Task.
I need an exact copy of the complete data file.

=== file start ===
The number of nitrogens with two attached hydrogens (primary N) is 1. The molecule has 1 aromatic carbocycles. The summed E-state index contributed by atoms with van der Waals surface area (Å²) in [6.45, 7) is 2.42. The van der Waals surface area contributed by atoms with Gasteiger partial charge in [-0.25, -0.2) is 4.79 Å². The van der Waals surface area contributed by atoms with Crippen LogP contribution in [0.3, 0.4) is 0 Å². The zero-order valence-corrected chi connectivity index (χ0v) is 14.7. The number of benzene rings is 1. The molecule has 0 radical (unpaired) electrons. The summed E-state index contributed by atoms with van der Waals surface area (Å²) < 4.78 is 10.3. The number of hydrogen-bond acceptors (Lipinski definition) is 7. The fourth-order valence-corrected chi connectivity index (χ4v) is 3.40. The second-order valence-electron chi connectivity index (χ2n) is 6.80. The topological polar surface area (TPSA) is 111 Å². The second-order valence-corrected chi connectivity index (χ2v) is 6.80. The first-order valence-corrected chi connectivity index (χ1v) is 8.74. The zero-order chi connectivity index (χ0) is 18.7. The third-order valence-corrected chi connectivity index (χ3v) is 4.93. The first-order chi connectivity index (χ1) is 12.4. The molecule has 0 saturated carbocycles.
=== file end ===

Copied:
The number of nitrogens with two attached hydrogens (primary N) is 1. The molecule has 1 aromatic carbocycles. The summed E-state index contributed by atoms with van der Waals surface area (Å²) in [6.45, 7) is 2.42. The van der Waals surface area contributed by atoms with Gasteiger partial charge in [-0.25, -0.2) is 4.79 Å². The van der Waals surface area contributed by atoms with Crippen LogP contribution in [0.3, 0.4) is 0 Å². The zero-order valence-corrected chi connectivity index (χ0v) is 14.7. The number of benzene rings is 1. The molecule has 0 radical (unpaired) electrons. The summed E-state index contributed by atoms with van der Waals surface area (Å²) < 4.78 is 10.3. The number of hydrogen-bond acceptors (Lipinski definition) is 7. The fourth-order valence-corrected chi connectivity index (χ4v) is 3.40. The second-order valence-electron chi connectivity index (χ2n) is 6.80. The topological polar surface area (TPSA) is 111 Å². The second-order valence-corrected chi connectivity index (χ2v) is 6.80. The first-order valence-corrected chi connectivity index (χ1v) is 8.74. The zero-order chi connectivity index (χ0) is 18.7. The third-order valence-corrected chi connectivity index (χ3v) is 4.93. The first-order chi connectivity index (χ1) is 12.4. The molecule has 0 saturated carbocycles.